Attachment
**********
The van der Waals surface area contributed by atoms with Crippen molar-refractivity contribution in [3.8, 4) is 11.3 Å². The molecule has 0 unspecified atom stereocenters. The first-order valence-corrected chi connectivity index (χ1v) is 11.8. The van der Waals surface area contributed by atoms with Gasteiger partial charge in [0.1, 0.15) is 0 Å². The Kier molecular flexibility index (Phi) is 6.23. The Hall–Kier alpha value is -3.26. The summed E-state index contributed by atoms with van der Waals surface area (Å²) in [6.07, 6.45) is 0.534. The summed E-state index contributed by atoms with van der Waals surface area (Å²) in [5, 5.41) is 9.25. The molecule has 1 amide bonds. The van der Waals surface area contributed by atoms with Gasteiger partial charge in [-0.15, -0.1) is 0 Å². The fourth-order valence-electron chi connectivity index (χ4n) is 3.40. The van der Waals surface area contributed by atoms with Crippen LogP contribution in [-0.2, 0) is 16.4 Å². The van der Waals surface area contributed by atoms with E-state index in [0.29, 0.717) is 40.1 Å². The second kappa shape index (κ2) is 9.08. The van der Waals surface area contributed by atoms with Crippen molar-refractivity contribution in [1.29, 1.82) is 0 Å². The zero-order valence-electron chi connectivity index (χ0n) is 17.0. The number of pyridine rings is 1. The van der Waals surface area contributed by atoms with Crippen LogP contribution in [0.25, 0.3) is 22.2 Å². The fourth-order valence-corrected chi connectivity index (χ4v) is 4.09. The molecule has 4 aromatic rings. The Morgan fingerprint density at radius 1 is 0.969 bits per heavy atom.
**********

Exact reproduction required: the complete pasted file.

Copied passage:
The van der Waals surface area contributed by atoms with Crippen molar-refractivity contribution in [3.8, 4) is 11.3 Å². The molecule has 0 unspecified atom stereocenters. The first-order valence-corrected chi connectivity index (χ1v) is 11.8. The van der Waals surface area contributed by atoms with Gasteiger partial charge in [0.1, 0.15) is 0 Å². The Kier molecular flexibility index (Phi) is 6.23. The Hall–Kier alpha value is -3.26. The summed E-state index contributed by atoms with van der Waals surface area (Å²) in [6.07, 6.45) is 0.534. The summed E-state index contributed by atoms with van der Waals surface area (Å²) in [5, 5.41) is 9.25. The molecule has 1 amide bonds. The van der Waals surface area contributed by atoms with Gasteiger partial charge in [-0.15, -0.1) is 0 Å². The fourth-order valence-electron chi connectivity index (χ4n) is 3.40. The van der Waals surface area contributed by atoms with Crippen LogP contribution in [-0.2, 0) is 16.4 Å². The van der Waals surface area contributed by atoms with E-state index in [0.29, 0.717) is 40.1 Å². The second kappa shape index (κ2) is 9.08. The van der Waals surface area contributed by atoms with Crippen molar-refractivity contribution in [1.29, 1.82) is 0 Å². The zero-order valence-electron chi connectivity index (χ0n) is 17.0. The number of pyridine rings is 1. The van der Waals surface area contributed by atoms with Crippen LogP contribution in [0.25, 0.3) is 22.2 Å². The fourth-order valence-corrected chi connectivity index (χ4v) is 4.09. The molecule has 4 aromatic rings. The Morgan fingerprint density at radius 1 is 0.969 bits per heavy atom.